Obviously, there is nothing deterministic about this progression, and many prominent Romans, notably Brutus and Cicero, paid with their lives trying to head it off. But there is something utterly logical about it. Republican checks and balances are simply incompatible with the maintenance of a large empire and a huge standing army. Democratic nations sometimes acquire empires, which they are reluctant to give up because they are a source of wealth and national pride, but as a result their domestic liberties are thereby put at risk.

These not-particularly-original comparisons are inspired by the current situation of the United States, with its empire of well over 725 military bases located in other people's countries; its huge and expensive military establishment demanding ever more pay and ever larger appropriations from a supine and manipulated legislature; unsolved anthrax attacks on senators and newsmen (much like Rome's perennial assassinations); Congress's gutting of the Bill of Rights through the panicky passage of the Patriot Act -- by votes of 76-1 in the Senate and 337 to 79 in the House; and numerous signs that the public is indifferent to what it is about to lose. Many current aspects of our American government suggest a Roman-like fatigue with republican proprieties. After Congress voted in October 2002 to give the president unrestricted power to use any means, including military force and nuclear weapons, in a preventive strike against Iraq whenever he -- and he alone -- deemed it "appropriate," it would be hard to argue that the constitution of 1787 was still the supreme law of the land.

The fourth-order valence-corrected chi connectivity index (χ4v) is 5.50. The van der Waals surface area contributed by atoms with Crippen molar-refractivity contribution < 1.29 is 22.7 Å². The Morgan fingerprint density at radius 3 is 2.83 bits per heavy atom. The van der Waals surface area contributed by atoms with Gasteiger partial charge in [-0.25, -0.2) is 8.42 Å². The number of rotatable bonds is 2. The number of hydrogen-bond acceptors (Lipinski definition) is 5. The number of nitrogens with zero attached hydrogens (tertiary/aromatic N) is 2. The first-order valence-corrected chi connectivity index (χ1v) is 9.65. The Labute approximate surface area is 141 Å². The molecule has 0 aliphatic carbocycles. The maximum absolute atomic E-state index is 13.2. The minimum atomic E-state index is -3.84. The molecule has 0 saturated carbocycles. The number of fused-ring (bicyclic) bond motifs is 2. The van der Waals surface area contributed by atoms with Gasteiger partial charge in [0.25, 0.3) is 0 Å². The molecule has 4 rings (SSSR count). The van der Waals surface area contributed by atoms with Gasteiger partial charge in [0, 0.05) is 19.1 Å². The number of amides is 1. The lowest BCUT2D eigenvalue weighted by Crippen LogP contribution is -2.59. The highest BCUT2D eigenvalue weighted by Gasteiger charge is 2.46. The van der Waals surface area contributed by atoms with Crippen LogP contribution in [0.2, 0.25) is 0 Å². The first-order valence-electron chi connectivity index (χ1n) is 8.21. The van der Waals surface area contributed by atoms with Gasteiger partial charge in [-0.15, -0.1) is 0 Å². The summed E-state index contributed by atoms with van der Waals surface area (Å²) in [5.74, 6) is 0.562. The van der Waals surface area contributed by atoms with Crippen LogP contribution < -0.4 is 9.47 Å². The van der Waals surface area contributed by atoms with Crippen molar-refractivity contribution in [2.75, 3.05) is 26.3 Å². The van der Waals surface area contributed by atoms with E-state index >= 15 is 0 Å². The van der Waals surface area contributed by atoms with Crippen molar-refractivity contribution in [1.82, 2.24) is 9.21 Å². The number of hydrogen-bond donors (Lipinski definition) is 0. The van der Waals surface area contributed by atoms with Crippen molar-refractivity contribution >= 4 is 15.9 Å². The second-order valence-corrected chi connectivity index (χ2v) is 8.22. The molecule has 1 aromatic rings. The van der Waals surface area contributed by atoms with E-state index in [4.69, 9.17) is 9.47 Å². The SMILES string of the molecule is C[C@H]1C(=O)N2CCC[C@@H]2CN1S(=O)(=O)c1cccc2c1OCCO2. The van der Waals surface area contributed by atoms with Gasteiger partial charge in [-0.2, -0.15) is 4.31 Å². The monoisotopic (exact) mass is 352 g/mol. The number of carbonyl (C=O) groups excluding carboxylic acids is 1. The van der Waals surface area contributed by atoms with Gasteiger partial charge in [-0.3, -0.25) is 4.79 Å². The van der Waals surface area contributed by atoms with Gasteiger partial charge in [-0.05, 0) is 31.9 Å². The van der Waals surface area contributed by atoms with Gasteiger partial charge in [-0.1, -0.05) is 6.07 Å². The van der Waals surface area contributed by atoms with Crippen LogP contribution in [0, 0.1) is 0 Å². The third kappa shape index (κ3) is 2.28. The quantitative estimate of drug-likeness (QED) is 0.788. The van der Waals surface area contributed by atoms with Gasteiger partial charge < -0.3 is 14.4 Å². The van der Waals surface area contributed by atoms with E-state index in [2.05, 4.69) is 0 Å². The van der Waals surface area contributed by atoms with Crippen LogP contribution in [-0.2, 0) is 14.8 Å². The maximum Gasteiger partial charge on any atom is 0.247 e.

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Karmadillo Donating Member (1000+ posts) Send PM | Profile | Ignore Sun Sep-28-03 10:08 AM